I've got Denki fever. No, not the deadly Carribbean virus dengue fever, but similarly there seems to be no immunization for this disease. This is Denki fever, caused by repeated, uncontrollable playing of Majesco's latest Game Boy Advance puzzle game, Denki Blocks. It seems like such an ordinary game, what with its brightly colored box art and friendly presentation, but it is actually an insidious device designed to take over your life and wear down your batteries. Puzzle game fans should run out and buy Denki Blocks before reading any more of this review – you'll be glad you got the head start. For the rest of you, we may continue.
Denki Island is a land of puzzles. All of the inhabitants play and create puzzles. All of the inhabitants are also cute little critters and beings rendered in a likeable cartoony style. It is up to you to roll into Denki Island and take out all of these puzzle loving suckers. Of course, you don't use a gun or violence to do this – you must beat them at their own games, which is pretty tough.
Featuring over 270 puzzles, Denki Blocks will keep you busy for quite awhile. There's a plethora of different modes including Workout, Tournament, Perfecto, Special Puzzles, Battle, and more. These modes are pretty self explanatory. Workout allows you to practice your skills; Tournament is the main single-player mode where you try to beat the residents of Denki Island at their own game. Perfecto and Special Puzzles are solo modes where you get to either perfect your technique of solving certain puzzles or try out super tough and tricky puzzles. Multiplayer modes like Battle and Race are pretty obvious, too. These are not easy puzzles – the difficulty ranges from way simple to incredibly, mind blowingly, keep you up all night long difficult. Needless to say, you'll be here for awhile if you want to clear out Denki Blocks.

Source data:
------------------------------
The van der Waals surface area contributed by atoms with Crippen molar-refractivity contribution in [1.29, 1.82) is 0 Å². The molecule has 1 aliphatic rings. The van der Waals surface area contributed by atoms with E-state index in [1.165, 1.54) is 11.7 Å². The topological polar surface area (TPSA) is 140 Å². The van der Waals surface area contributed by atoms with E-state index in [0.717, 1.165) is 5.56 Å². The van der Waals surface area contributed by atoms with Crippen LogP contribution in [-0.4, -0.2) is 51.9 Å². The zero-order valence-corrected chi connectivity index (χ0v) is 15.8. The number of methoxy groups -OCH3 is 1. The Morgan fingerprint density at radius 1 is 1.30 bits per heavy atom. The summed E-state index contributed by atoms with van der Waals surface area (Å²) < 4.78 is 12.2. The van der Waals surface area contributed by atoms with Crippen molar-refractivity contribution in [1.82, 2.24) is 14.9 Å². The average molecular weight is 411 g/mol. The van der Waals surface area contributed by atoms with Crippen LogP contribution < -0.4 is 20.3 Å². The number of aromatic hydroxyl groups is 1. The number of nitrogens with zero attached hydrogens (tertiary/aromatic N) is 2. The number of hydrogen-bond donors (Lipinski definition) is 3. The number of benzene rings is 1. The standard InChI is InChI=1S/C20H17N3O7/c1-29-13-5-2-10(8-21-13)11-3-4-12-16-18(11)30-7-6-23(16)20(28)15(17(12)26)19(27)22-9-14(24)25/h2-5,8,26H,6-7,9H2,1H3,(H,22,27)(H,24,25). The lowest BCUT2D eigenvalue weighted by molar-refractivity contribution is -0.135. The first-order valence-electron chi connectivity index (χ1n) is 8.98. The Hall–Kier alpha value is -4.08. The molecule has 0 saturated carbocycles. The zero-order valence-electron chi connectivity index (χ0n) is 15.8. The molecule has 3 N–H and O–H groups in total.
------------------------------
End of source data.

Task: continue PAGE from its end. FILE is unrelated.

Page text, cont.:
So what are these puzzles like? Well, like any good puzzle game, the explanation sounds really complicated, but the execution is very natural. The Training mode in Denki Blocks is exceptional, and definitely a must-try for new Denki initiates. Basically, you are presented with a grid. On this grid are different colored blocks. You slide around the blocks to connect blocks of the same color together. This activity is complicated by unmovable blockers, specialty blocks that can change color and what not, and various goals such as creating different shapes. Your execution of the puzzles is timed and ranked, and you'll be surprised at how compelling it is to retry a puzzle for a better ranking once you've figured it out.
Like I said, a written explanation just can't do this game justice. Everyone talks about how a Tetris took over their life at some point in time, and I definitely believe that Denki Blocks has the potential for that kind of success. Puzzle games are tough because they must be simple enough to grasp, but robust enough to keep you coming back. Often, puzzle games suffer from repetition or a flawed main concept. Denki Blocks succeeds in both of these areas and offers us another wonderful gameplaying experience. Puzzle fans should definitely make Denki Blocks a purchase. And all other GBA owners should at least give it a spin. It might just take over your life.
Shawn Rider (12/20/2002)